Drosophila hedgehog acts as a morphogen in cellular patterning

Cell. 1994 Feb 11;76(3):449-60. doi: 10.1016/0092-8674(94)90110-4.


The patterning of cell types in embryogenesis is specified by signals emanating from specialized organizer regions. We demonstrate that engrailed-expressing cells in the Drosophila epidermis have organizer properties. These cells influence the pattern of cell type differentiation across the segment. We show that this function is mediated by the hedgehog (hh) gene. The results of modulating the levels of hh in the embryo suggest that hh acts as a morphogen, specifying distinct cell fates by a concentration-dependent mechanism. We present a model that integrates the role of hh with that of the wingless signal in establishing the segmental array of cell type diversity.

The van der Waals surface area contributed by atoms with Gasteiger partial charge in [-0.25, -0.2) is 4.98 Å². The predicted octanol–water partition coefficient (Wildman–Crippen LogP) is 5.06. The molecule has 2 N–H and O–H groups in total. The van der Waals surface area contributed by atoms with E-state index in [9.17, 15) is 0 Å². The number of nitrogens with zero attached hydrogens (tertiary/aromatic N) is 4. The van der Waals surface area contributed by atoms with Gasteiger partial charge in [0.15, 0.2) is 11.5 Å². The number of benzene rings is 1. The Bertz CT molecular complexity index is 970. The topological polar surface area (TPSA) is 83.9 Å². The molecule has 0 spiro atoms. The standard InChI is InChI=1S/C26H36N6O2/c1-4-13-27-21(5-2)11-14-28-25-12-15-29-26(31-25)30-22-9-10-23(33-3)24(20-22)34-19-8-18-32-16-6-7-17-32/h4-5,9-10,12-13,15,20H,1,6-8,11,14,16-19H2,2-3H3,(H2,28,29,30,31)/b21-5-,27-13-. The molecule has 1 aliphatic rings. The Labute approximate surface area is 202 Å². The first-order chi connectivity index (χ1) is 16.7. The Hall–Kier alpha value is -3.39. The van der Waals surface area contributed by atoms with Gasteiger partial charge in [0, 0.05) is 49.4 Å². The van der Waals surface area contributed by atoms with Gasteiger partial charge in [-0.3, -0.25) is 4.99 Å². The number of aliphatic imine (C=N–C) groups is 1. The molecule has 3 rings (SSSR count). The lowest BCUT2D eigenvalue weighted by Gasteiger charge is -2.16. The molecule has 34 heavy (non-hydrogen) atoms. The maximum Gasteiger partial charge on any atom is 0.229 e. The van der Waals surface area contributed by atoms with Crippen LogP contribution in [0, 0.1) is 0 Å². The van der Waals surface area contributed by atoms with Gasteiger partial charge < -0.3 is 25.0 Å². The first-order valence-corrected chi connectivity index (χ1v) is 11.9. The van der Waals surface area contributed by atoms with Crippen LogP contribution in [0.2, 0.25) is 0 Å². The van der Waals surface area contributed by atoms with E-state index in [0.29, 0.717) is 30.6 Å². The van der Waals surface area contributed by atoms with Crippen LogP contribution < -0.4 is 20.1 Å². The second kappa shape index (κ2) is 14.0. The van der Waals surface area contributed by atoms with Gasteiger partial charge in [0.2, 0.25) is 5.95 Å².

Publication types

  • Research Support, Non-U.S. Gov't
  • Research Support, U.S. Gov't, Non-P.H.S.
  • Research Support, U.S. Gov't, P.H.S.

MeSH terms

  • Animals
  • Drosophila / cytology
  • Drosophila / embryology*
  • Drosophila / genetics*
  • Drosophila Proteins*
  • Embryo, Nonmammalian / cytology
  • Embryo, Nonmammalian / physiology
  • Gene Expression
  • Hedgehog Proteins
  • Morphogenesis
  • Organ Specificity
  • Protein Biosynthesis
  • Proteins / genetics
  • Proto-Oncogene Proteins / biosynthesis
  • Proto-Oncogene Proteins / genetics
  • Wnt1 Protein
  • beta-Galactosidase / analysis
  • beta-Galactosidase / biosynthesis


  • Drosophila Proteins
  • Hedgehog Proteins
  • Proteins
  • Proto-Oncogene Proteins
  • Wnt1 Protein
  • wg protein, Drosophila
  • hh protein, Drosophila
  • beta-Galactosidase